Police release updated timeline, search headquarters changed
'This could be you,' Charlene Spierer says holding up a picture of Lauren
By CJ Lotz
Most of the tips are related to the truck, Qualters said. The BPD is currently processing and following up on the information, he said.
Qualters also tacked up a poster showing an aerial map of the streets where Lauren was seen on camera during the morning of June 3. Annotated in the margins were approximate times and locations:
Lauren entered Kilroy’s Sports Bar at about 1:46 a.m. and exited at 2:27 a.m.
She entered the Smallwood Plaza apartment complex at 2:30 a.m. and exited at 2:42 a.m.
Lauren was then seen on video walking to an alley between two apartment complexes at 2:48 a.m. The alley is between College Avenue and Morton Street.
She was seen on video leaving that alley at 2:51 a.m.
From then on, Qualters said, the BPD relies on witness statements from those who were with Lauren.
She was said to have visited an apartment on the southeast corner of 11th and Morton Streets and her final known location, based on statements from friends, was on the corner of College Avenue and 11th Street at about 4:30 a.m.
The BPD has completed its “canvassing” of the half-mile around that intersection, Qualters said. Those searches included knocking on doors, asking neighbors questions and looking for any items that might be linked to Lauren.
The truck of interest, Qualters said, is particularly important because it was seen on camera circling Morton and 10th streets around the same time Lauren disappeared.
It first appeared on video at 4:14 a.m., then drove north on Morton and appeared again on video heading west on 10th at 4:24 a.m.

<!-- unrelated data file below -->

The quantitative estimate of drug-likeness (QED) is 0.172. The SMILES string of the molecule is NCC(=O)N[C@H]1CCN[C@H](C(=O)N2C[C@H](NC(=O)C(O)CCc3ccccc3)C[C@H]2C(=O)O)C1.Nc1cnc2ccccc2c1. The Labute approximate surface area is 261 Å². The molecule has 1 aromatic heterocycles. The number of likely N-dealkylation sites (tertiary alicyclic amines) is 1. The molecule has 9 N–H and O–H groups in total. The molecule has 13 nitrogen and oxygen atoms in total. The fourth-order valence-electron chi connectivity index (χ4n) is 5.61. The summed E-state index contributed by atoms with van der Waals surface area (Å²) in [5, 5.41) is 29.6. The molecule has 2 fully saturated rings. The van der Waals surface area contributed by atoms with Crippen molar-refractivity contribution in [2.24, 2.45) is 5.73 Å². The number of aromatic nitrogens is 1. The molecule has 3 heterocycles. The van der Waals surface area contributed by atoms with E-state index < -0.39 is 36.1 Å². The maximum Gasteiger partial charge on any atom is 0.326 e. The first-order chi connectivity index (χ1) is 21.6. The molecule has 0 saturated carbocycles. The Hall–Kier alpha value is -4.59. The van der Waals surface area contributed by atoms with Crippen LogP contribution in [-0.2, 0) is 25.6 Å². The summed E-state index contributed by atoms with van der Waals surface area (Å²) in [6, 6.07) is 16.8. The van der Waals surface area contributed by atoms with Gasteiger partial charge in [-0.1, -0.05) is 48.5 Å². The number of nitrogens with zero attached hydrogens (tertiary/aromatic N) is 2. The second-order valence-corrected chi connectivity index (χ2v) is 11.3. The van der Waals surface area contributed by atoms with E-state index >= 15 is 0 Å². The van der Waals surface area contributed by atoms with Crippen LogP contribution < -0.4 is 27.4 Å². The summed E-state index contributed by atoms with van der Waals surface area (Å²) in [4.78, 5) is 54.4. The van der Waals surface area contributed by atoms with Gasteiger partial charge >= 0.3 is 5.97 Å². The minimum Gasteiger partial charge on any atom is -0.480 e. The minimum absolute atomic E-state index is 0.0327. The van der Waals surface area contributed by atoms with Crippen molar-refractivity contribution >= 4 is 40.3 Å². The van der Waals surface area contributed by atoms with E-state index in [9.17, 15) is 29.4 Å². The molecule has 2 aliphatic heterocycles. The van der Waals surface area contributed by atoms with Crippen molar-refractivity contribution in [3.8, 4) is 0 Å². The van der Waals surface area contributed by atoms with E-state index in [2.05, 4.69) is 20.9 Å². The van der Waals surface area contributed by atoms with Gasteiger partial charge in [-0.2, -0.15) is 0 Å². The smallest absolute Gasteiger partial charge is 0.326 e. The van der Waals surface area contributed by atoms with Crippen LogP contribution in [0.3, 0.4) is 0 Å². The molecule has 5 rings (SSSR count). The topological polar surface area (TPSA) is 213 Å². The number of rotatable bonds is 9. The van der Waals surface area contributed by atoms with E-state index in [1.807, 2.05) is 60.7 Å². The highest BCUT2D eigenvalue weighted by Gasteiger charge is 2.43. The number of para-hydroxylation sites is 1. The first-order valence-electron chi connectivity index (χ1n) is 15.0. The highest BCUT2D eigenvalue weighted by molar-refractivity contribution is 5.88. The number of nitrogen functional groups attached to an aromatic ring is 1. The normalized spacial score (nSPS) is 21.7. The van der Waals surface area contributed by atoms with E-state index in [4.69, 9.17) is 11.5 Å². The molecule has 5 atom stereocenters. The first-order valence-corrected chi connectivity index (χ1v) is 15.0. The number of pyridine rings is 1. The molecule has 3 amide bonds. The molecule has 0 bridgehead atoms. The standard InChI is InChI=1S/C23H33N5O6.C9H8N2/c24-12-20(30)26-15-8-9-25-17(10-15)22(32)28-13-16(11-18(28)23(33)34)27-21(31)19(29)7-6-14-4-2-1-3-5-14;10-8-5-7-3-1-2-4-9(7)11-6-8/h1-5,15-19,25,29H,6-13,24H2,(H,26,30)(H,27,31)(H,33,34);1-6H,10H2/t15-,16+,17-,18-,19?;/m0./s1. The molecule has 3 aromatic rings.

BPD described the truck as a white four-door that is either a Chevy Silverado or Colorado. There appears to be writing on the side door and rear panels.
There are many construction sites around that area, and the driver of the truck could have been a worker, Qualters said. The driver may not have been involved with Lauren’s disappearance, but may have information about her, he said.
Qualters addressed questions about whether the BPD thought it looked like someone was sitting in the back of the truck.
“That is a hot topic on blogs,” he said. “And I wish we could tell you, but we are in no way in a position to say specifically what might be in the back of the truck.”
He said that in video footage, the truck appears to carry equipment such as painting tools. Private individuals have offered to help analyze the footage in a more detailed way, he said.
Robert Spierer, Lauren’s father, said he and his wife don’t know what will happen next.
“We don’t know when we’re leaving. We have no plans to leave,” he said. “We get through it with the help of everybody who comes in touch with us...The emotion and the energy and passion and concern are so genuine and comforting and energizing.”
He thanked those have helped search for Lauren, and asked for continued support. The McNutt Residence Center will now be the center of search operations, he said, and volunteers can arrive as early as 8 a.m. to sign up and help. Searches are being conducted daily at 11 a.m. and 5:30 p.m.
He asked that volunteers wear close-toed shoes and appropriate outdoor clothing during searches and bring photo identification to sign up.
Nearly 150 searchers have joined the BPD from the Indiana State Police, Indiana Department of Natural Resources, Ellettsville Police Department, Team Adam, IU Police Department and Bloomington Fire Department.
Charlene Spierer also spoke, this time directly to those who know information about her daughter.
“This could be you,” she said while holding up a picture of Lauren smiling and walking out of Smallwood Plaza. “This could be you going out on a night with your friends to just have a good time and be happy... I’m begging you, put yourself in Lauren’s place... Please give us the information that will lead to Lauren, that will help us complete our family once again.”